Intervention

Chapter 1 – The Hospital at the End of the Universe

A/N: Here we go, folks. The story I've been working on for oh so long but have been oh so nervous to share, for obvious reasons. The premise is... well, you'll soon see. It's something that's been done to death, and typically not well. I'm trying to take a cliched concept and make it good, I suppose. And to answer the inevitable question, no, this is not a self-insert.

Also, I suppose a warning should be made here for religious themes, in the respect that the OC is religious. Though one could argue that I should warn religious people away, given House's remarks...


August 26th, 2012, Harrisburg, Pennsylvania

The last hints of the hot summer were fading, soon to be replaced by the cool winds of fall. It was my intention to enjoy the last day of freedom I had before my ass got tossed back in school for my senior year.

I wasn't as distraught about going back to school as I normally was. After all, I had already been accepted to university, so I could pretty much just skim through senior year without much worry. Still, not being in school was always a better alternative to being in school.

I walked out onto my deck, basking in the sunlight as it hit my tanned skin. My Irish heritage would catch up soon, and I'd be pale as a ghost by picture day. Right now, however, my usually sheet-white skin was bronze, and my dark brown hair two shades lighter than usual. Summer always served me well.

My mom had laid out a towel for me as per usual. I spread it out on our deck where I usually sun bathed. I planned to spend the entire day in and around the pool. Thankfully, the sun was out. As the nights cooled, so too did the temperature of the water, and swimming in a freezing pool on an overcast day wasn't exactly my idea of fun.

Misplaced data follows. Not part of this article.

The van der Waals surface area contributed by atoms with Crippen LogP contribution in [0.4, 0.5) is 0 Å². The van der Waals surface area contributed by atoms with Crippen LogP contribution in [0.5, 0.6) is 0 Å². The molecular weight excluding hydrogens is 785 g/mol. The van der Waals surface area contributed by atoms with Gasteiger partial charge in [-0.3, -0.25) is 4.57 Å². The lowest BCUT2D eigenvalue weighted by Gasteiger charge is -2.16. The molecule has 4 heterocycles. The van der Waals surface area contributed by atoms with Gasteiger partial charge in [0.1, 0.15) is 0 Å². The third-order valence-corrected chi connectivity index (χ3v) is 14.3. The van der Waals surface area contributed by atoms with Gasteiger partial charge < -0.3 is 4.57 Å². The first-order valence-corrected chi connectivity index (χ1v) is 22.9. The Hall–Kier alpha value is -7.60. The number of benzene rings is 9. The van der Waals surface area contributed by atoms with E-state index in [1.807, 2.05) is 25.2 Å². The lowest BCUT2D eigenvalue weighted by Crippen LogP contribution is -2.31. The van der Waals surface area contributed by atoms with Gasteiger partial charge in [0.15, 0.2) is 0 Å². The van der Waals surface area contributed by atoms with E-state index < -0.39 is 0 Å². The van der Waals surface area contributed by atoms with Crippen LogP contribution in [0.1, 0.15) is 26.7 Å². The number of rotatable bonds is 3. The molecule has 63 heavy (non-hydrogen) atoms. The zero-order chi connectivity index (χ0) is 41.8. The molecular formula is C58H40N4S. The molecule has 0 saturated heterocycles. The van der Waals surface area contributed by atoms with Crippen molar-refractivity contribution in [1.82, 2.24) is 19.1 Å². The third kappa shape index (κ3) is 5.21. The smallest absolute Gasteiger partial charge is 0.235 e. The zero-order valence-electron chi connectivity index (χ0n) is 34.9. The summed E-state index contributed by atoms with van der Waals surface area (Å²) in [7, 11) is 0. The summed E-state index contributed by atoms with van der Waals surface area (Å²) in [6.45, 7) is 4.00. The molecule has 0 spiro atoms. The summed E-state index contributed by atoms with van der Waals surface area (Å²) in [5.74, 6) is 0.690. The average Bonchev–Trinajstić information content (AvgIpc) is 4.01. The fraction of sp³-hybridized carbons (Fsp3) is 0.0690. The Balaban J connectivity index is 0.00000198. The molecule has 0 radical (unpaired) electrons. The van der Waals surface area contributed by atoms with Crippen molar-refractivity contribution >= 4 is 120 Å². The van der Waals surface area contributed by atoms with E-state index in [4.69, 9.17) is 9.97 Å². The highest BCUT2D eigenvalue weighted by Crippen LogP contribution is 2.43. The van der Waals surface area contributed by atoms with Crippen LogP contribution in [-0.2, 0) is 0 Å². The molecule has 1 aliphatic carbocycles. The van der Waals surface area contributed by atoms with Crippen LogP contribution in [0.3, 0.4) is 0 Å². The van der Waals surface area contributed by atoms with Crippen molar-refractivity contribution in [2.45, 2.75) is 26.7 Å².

I took several steps back, preparing to race to the edge and dive in. I liked the invigorating rush of suddenly being submerged in frigid water. My bare feet smacked against the burning deck as I sprinted towards the pool. Launching forward, I parted the water easily, the cool water rejuvenating me.

Once fully submerged, a strange sensation hit me, like I was being flipped upside down. For a long moment, I felt weightless, and not the way you sometimes feel when you're floating in a pool. No, it was like my body had lost all substance, all physical presence. I was an ethereal being, unable to be seen or touched...

Then, I wasn't.

The water was back, and if I could have breathed a sigh of relief, I would have. I was flat on my stomach on the bottom of the pool, and there were tiny, round objects underneath me. I groped around blindly with my hands, not wanting to open my eyes to the assault of chlorine. I picked one of the pieces up. A penny?

If the sudden appearance of loose change on the bottom of my pool wasn't enough to mystify me, it also seemed that my pool had gotten about twenty degrees colder. When I pushed myself off the bottom and went to swim to the surface, I also found it was five feet shallower. I got up on my knees, and my head broke through the water. A blustery wind smacked me in the face, causing me to shiver.

My pool... was gone. I was...

Okay, I honestly had no idea where I was.

For starters, I now understood the presence of change, as it seemed I was in a fountain.

What the hell?

I surveyed the area around me, completely lost. I could only assume I was either asleep or hallucinating, and since the first option was more comforting, I stuck with that one. I was fairly confident in my sanity. I looked around at the buildings and paved walkways surrounding me, and I couldn't shake the feeling that I'd been here before. The trees were bare, but how? It wasn't even fall yet.

This looked familiar... where was I?

And then I saw the very, very familiar building in the distance.